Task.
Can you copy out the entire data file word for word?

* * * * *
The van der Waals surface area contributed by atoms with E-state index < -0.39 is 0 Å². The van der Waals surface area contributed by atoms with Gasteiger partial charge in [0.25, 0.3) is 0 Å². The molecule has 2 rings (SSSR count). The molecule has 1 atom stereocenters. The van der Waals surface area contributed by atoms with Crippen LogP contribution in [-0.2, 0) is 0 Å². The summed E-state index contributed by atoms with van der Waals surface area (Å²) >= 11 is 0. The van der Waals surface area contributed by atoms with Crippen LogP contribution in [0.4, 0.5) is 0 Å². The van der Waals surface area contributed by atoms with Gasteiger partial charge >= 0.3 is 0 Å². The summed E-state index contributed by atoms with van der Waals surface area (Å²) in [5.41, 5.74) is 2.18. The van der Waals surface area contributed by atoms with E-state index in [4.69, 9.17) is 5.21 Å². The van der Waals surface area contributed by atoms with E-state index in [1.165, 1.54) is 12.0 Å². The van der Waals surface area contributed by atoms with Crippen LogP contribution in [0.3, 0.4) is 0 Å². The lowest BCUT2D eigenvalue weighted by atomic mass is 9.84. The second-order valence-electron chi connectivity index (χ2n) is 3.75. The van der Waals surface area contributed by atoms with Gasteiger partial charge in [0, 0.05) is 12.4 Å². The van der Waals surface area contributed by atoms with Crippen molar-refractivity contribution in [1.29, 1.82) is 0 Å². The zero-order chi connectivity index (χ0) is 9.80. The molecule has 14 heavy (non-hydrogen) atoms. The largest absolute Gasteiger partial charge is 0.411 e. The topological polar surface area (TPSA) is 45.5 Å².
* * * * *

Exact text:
The van der Waals surface area contributed by atoms with E-state index < -0.39 is 0 Å². The van der Waals surface area contributed by atoms with Gasteiger partial charge in [0.25, 0.3) is 0 Å². The molecule has 2 rings (SSSR count). The molecule has 1 atom stereocenters. The van der Waals surface area contributed by atoms with Crippen LogP contribution in [-0.2, 0) is 0 Å². The summed E-state index contributed by atoms with van der Waals surface area (Å²) >= 11 is 0. The van der Waals surface area contributed by atoms with Crippen LogP contribution in [0.4, 0.5) is 0 Å². The van der Waals surface area contributed by atoms with Gasteiger partial charge >= 0.3 is 0 Å². The summed E-state index contributed by atoms with van der Waals surface area (Å²) in [5.41, 5.74) is 2.18. The van der Waals surface area contributed by atoms with E-state index in [4.69, 9.17) is 5.21 Å². The van der Waals surface area contributed by atoms with E-state index in [1.165, 1.54) is 12.0 Å². The van der Waals surface area contributed by atoms with Crippen LogP contribution in [0.3, 0.4) is 0 Å². The lowest BCUT2D eigenvalue weighted by atomic mass is 9.84. The second-order valence-electron chi connectivity index (χ2n) is 3.75. The van der Waals surface area contributed by atoms with Gasteiger partial charge in [0, 0.05) is 12.4 Å². The van der Waals surface area contributed by atoms with Crippen molar-refractivity contribution in [1.29, 1.82) is 0 Å². The zero-order chi connectivity index (χ0) is 9.80. The molecule has 14 heavy (non-hydrogen) atoms. The largest absolute Gasteiger partial charge is 0.411 e. The topological polar surface area (TPSA) is 45.5 Å².